The victory brought pure elation and joy. It was May 1954, just days after the Supreme Court's landmark ruling in Brown v. Board of Education of Topeka, Kansas. At NAACP headquarters in New York the mood was euphoric. Telegrams of congratulations poured in from around the world; reporters and well-wishers crowded the halls.
2 Anecdotal: An anecdote is a little story. Everyone loves to listen to stories. Begin a paper by relating a small story that leads into the topic of your paper. Your story should be a small episode, not a full blown story with characters and plot and setting. Read some of the anecdotes in the Reader's Digest special sections such as "Life in These United States" to learn how to tell small but potent stories. If you do it right, your story will capture the reader's interest so that he or she will continue to read your paper. One caution: be sure that your story does not take over the paper. Remember, it is an introduction, not the paper.
from "Going, Going, GONE to the Auction!" by Laurie Goering in Chicago Tribune Magazine, July 4, 1994.
Mike Cantlon remembers coming across his first auction ten years ago while cruising the back roads of Wisconsin. He parked his car and wandered into the crowd, toward the auctioneer's singsong chant and wafting smell of barbecued sandwiches. Hours later, Cantlon emerged lugging a $22 beam drill-for constructing post-and-beam barnsand a passion for auctions that has clung like a cocklebur on an old saddle blanket. "It's an addiction," says Cantlon, a financial planner and one of the growing number of auction fanatics for whom Saturdays will never be the same.
3 Surprising statement: A surprising statement is a favorite introductory technique of professional writers. There are many ways a statement can surprise a reader. Sometimes the statement is surprising because it is disgusting. Sometimes it is joyful. Sometimes it is shocking. Sometimes it is surprising because of who said it. Sometimes it is surprising because it includes profanity. Professional writers have honed this technique to a fine edge. It is not used as much as the first two patterns, but it is used.
from "60 Seconds That Could Save Your Child" by Cathy Perlmutter with Maureen Sangiorgio in Prevention, September, 1993.
Have a minute? Good. Because that may be all it takes to save the life of a childyour child. Accidents kill nearly 8000 children under age 15 each year. And for every fatality, 42 more children are admitted to hospitals for treatment. Yet such deaths and injuries can be avoided through these easy steps parents can take right now. You don't have a minute to lose.
4 Famous person: People like to know what celebrities say and do. Dropping the name of a famous person at the beginning of a paper usually gets the reader's attention. It may be something that person said or something he or she did that can be presented as an interest grabber. You may just mention the famous person's name to get the reader's interest. The famous person may be dead or alive. The famous person may be a good person like the Pope, or he or she may be a bad person like John Wilkes Booth. Of course, bringing up this person's name must be relevant to the topic. Even though the statement or action may not be readily relevant, a clever writer can convince the reader that it is relevant.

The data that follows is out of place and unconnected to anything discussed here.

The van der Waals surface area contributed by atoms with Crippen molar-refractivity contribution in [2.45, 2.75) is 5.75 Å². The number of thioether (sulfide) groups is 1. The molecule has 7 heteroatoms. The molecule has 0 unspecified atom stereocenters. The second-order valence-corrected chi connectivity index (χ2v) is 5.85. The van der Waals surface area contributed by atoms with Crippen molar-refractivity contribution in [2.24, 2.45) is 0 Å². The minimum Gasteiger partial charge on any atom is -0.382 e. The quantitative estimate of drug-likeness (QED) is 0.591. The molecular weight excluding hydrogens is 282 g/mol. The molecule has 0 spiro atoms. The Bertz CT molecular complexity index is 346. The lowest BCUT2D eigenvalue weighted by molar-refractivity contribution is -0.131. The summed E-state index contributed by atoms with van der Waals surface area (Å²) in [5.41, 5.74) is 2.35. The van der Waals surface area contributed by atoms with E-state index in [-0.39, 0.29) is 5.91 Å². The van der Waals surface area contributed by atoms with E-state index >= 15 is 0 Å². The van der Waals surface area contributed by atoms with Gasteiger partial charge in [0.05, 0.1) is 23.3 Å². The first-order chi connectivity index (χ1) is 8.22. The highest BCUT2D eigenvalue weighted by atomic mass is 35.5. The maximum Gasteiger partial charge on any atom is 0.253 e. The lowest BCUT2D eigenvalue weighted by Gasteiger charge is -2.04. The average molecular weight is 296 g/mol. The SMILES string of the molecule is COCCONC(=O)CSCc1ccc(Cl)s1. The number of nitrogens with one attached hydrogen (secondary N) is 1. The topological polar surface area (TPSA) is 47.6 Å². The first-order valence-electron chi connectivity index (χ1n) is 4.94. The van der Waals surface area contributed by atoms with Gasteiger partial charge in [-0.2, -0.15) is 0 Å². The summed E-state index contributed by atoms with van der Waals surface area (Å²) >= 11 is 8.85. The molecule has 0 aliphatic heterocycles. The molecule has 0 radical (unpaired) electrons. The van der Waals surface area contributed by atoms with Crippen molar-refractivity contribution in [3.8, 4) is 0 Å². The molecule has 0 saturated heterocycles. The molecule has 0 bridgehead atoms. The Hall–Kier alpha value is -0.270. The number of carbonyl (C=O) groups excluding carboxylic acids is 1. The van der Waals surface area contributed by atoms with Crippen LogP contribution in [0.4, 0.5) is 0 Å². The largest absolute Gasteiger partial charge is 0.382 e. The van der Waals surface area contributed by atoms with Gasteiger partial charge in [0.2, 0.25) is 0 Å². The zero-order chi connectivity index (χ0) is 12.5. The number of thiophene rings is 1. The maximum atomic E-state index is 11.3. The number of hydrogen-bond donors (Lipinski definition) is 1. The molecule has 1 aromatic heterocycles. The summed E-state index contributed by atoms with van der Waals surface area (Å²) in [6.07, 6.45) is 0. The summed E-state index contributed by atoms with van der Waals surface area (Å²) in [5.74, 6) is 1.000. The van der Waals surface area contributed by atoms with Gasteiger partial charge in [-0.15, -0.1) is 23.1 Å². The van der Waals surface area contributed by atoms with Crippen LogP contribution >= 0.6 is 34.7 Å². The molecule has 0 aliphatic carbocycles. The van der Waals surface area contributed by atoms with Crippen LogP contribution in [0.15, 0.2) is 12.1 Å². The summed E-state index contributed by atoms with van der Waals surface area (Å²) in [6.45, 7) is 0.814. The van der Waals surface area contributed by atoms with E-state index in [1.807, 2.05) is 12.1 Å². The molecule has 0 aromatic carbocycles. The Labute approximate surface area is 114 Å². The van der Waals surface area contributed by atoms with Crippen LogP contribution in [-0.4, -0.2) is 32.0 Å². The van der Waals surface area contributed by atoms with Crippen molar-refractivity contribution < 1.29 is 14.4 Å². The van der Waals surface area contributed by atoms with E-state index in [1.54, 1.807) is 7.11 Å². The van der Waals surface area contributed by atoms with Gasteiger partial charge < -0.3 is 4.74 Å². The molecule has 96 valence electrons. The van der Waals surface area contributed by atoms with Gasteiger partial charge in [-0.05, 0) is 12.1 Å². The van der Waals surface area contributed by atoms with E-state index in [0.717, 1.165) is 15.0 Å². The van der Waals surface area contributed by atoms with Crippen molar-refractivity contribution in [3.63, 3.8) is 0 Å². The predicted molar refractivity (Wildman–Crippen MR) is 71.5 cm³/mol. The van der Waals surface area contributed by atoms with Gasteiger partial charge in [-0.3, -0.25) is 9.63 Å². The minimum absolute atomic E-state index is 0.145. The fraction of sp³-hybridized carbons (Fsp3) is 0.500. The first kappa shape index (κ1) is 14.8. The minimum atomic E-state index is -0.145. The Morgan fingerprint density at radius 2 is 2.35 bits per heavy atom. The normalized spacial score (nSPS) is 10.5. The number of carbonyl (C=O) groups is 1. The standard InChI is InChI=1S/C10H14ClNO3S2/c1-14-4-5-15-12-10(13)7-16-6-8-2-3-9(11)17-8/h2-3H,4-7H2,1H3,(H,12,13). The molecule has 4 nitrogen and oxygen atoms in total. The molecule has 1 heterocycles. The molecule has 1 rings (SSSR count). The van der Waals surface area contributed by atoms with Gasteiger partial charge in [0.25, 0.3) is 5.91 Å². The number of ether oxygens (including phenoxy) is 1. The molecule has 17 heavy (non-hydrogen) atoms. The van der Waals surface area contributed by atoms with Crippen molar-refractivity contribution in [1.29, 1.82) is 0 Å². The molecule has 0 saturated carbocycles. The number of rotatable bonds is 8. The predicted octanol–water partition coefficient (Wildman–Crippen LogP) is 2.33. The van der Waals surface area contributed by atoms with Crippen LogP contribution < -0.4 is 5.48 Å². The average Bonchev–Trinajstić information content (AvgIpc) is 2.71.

from "Dear Taxpayer" by Will Manley in Booklist, May 1, 1993.
The most widely read writer in America today is not Stephen King, Michael Chrichton or John Grisham. It's Margaret Milner Richardson, the Commissioner of the Internal Revenue Service, whose name appears on the "1040 Forms and Instructions" booklet. I doubt that Margaret wrote the entire 1040 pamphlet, but the annual introductory letter, "A Note from the Commissioner," bears her signature.
5 Declarative: This technique is quite commonly used, but it must be carefully used or the writer defeats his whole purpose of using one of these patterns, to get the reader's interest. In this pattern, the writer simply states straight out what the topic of his paper is going to be about. It is the technique that most student writers use with only modest success most of the time, but good professional writers use it too.
from "The Tuition Tap" by Tim Lindemuth in K-Stater, February, 1994.
In the College of Veterinary Medicine and Engineering, for example, nearly one-third of the teaching faculty may retire by the year 2004. In the College of Education, more than a third of the professors are 55 years old and older. The largest turnover for a single department is projected to be in geology. More than half of its faculty this year are in the age group that will retire at the millennium, says Ron Downey of K-State's Office of Institutional Research and Analysis. The graying of K-State's faculty is not unique. A Regents' report shows approximately 27 percent of the faculty at the six state universities will retire by the end of this decade, creating a shortage of senior faculty.
These patterns can give a "lift" to your writing. Practice them. Try using two or three different patterns for your introductory paragraph and see which introductory paragraph is best; it's often a delicate matter of tone and of knowing who your audience is. Do not forget, though, that your introductory paragraph should also include a thesis statement to let your reader know what your topic is and what you are going to say about that topic.